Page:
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Leadership starts here

 

Aurora Obembe, a senior in the NDSU School of Nursing in Fargo, was named the North Dakota Student Nurse of the Year. She received the honor from the North Dakota Nursing Students’ Association at the group’s annual convention in Dickinson, North Dakota.

NDSU nursing student Gabriel Eronmosele was named North Dakota Student Leader of the Year and faculty member Abigail Vetter was named Nurse Educator of the Year.

As Student Nurse of the Year for the state, Obembe participated in interviews along with candidates from nursing programs statewide. She has volunteered at an area cancer treatment center, during flu shot blitzes, at lactation support groups, for the Special Olympics and with a rheumatologist who researches how to best utilize nursing skills in outpatient settings.

“I chose to go into nursing because I believe it’s the perfect blend of art and science,” said Obembe. “We get to use medicine and the knowledge of science and combine that with our compassion and caring to really make a difference in patients’ lives and the community that we live.”

Obembe also works part-time as a direct care professional with people with disabilities and as a patient care technician in a hospital intensive care unit. She plans to pursue clinical nursing experience when she graduates and later hopes to attain a graduate degree in nursing education.

Eronmosele, a senior in nursing, was named North Dakota Student Leader of the Year. His education and other influences played a role “leading me to the realization that I do better when we all do well,” he said. 

He served as a lab mentor for NDSU nursing students and also volunteers at the Salvation Army, at nursing homes and other community events. He served as treasurer for the NDSU Student Nursing Association.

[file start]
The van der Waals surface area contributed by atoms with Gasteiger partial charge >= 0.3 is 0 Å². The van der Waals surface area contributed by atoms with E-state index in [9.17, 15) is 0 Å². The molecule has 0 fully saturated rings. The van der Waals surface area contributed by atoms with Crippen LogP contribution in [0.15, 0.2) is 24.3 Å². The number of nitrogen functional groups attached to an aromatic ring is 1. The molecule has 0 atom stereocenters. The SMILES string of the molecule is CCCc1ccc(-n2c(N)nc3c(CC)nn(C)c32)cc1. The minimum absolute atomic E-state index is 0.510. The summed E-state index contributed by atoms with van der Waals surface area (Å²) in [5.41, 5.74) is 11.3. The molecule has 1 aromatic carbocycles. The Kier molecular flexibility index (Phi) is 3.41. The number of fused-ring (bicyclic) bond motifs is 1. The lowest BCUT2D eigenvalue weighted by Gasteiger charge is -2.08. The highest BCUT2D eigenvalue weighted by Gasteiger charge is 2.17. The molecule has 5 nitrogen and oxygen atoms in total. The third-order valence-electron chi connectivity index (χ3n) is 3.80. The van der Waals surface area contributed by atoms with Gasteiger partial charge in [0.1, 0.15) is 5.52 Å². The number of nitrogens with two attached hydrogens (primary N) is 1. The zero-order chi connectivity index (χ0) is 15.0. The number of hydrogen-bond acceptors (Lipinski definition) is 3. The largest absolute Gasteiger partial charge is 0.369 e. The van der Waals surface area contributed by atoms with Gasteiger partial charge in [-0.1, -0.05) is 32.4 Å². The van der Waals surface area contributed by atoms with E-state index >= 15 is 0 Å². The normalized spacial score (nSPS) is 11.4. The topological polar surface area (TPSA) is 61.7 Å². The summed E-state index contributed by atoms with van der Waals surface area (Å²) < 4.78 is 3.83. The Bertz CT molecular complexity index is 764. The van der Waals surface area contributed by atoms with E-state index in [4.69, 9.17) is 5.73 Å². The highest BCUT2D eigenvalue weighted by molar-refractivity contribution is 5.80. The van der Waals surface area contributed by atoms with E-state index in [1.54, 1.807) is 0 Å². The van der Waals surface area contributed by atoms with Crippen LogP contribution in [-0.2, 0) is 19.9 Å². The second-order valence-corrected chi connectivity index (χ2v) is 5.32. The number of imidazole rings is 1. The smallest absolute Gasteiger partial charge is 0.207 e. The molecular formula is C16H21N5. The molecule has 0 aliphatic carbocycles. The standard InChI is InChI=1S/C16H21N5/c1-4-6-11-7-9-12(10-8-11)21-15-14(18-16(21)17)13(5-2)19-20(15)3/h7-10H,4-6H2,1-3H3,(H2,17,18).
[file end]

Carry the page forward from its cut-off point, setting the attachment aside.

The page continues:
Eromosele’s additional activities include college and national speech and debate competitions. He was inducted into the Blue Key Honor Society, Sigma Theta Tau International Honor Society of Nursing and Phi Kappa Phi, a collegiate honor society. A recipient of the Gunkelman Recognition Award from NDSU, he was recognized as someone who has made the most significant and unselfish contribution to a happy environment at NDSU.

When he graduates, Eronmosele hopes to work in North Dakota on a medical surgical unit and become involved in health care policy discussions as his career progresses.

In other honors, Abigail Vetter, assistant professor of practice in the NDSU School of Nursing, was named North Dakota Nurse Educator of the Year.

Vetter took an unconventional path to a nursing career. She began her professional life as an environmental engineer pursuing space studies. After having a family that included a daughter with a rare genetic condition who needed specialized medical care, her goals were redefined.

“I watched the interdisciplinary team join together to help her, and it soon dawned on me that I wanted to be part of that team – to make a difference to a child and a family at a time that they needed that help the most,” said Vetter.

Before Vetter began her nursing studies, her daughter Caroline passed away. After taking time to grieve and focus on family, she launched her studies and nursing career. As a board certified, acute care pediatric nurse practitioner, she continues her practice while teaching nursing students.

Abigail Kramer, a recent NDSU nursing graduate now working in Fargo, calls Vetter a special kind of educator. “She utilizes her role as a provider to share core information about current nursing care and the most up-to-date, evidence-based practice with students.”

Current nursing student Lauren Gietzen offered this assessment. “Abigail teaches students lessons that books don't offer,” she said.

Vetter said she once thought her career would involve pursuing stars in outer space as an environmental engineer.

“Now I know those stars to be the men and women who are supporting the healthy, the ailing, the newly born, and the dying. They stand watch at all hours of the day and night experiencing that journey, providing comfort, peace, and guidance,” said Vetter. 

“Being a small part of the education of those stars and assisting them to reach their fullest potential is a significant part of my life’s journey. For that, and the little girl that helped me get there, I will be forever grateful.”


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Phone: +1 (701) 231-7456 / Fax: (701) 231-7606
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